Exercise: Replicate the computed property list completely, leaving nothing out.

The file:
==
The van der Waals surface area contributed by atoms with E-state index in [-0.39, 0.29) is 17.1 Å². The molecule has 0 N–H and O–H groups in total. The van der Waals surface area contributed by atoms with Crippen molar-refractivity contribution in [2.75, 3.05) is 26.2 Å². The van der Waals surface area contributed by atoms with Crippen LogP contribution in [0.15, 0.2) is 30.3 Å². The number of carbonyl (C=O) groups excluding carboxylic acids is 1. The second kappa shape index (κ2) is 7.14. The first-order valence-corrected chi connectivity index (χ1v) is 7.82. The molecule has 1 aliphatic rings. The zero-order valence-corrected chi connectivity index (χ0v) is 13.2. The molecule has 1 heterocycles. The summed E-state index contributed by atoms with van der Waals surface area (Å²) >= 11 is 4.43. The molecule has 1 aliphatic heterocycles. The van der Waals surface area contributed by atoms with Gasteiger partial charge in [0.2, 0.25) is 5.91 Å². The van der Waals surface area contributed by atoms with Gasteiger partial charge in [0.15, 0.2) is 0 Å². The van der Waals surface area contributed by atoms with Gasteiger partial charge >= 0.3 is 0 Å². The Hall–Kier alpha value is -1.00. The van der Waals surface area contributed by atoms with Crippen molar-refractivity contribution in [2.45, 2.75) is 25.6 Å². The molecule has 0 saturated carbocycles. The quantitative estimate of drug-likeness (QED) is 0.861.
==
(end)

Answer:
The van der Waals surface area contributed by atoms with E-state index in [-0.39, 0.29) is 17.1 Å². The molecule has 0 N–H and O–H groups in total. The van der Waals surface area contributed by atoms with Crippen molar-refractivity contribution in [2.75, 3.05) is 26.2 Å². The van der Waals surface area contributed by atoms with Crippen LogP contribution in [0.15, 0.2) is 30.3 Å². The number of carbonyl (C=O) groups excluding carboxylic acids is 1. The second kappa shape index (κ2) is 7.14. The first-order valence-corrected chi connectivity index (χ1v) is 7.82. The molecule has 1 aliphatic rings. The zero-order valence-corrected chi connectivity index (χ0v) is 13.2. The molecule has 1 heterocycles. The summed E-state index contributed by atoms with van der Waals surface area (Å²) >= 11 is 4.43. The molecule has 1 aliphatic heterocycles. The van der Waals surface area contributed by atoms with Gasteiger partial charge in [0.2, 0.25) is 5.91 Å². The van der Waals surface area contributed by atoms with Gasteiger partial charge in [0.15, 0.2) is 0 Å². The van der Waals surface area contributed by atoms with Gasteiger partial charge >= 0.3 is 0 Å². The Hall–Kier alpha value is -1.00. The van der Waals surface area contributed by atoms with Crippen molar-refractivity contribution in [2.45, 2.75) is 25.6 Å². The molecule has 0 saturated carbocycles. The quantitative estimate of drug-likeness (QED) is 0.861.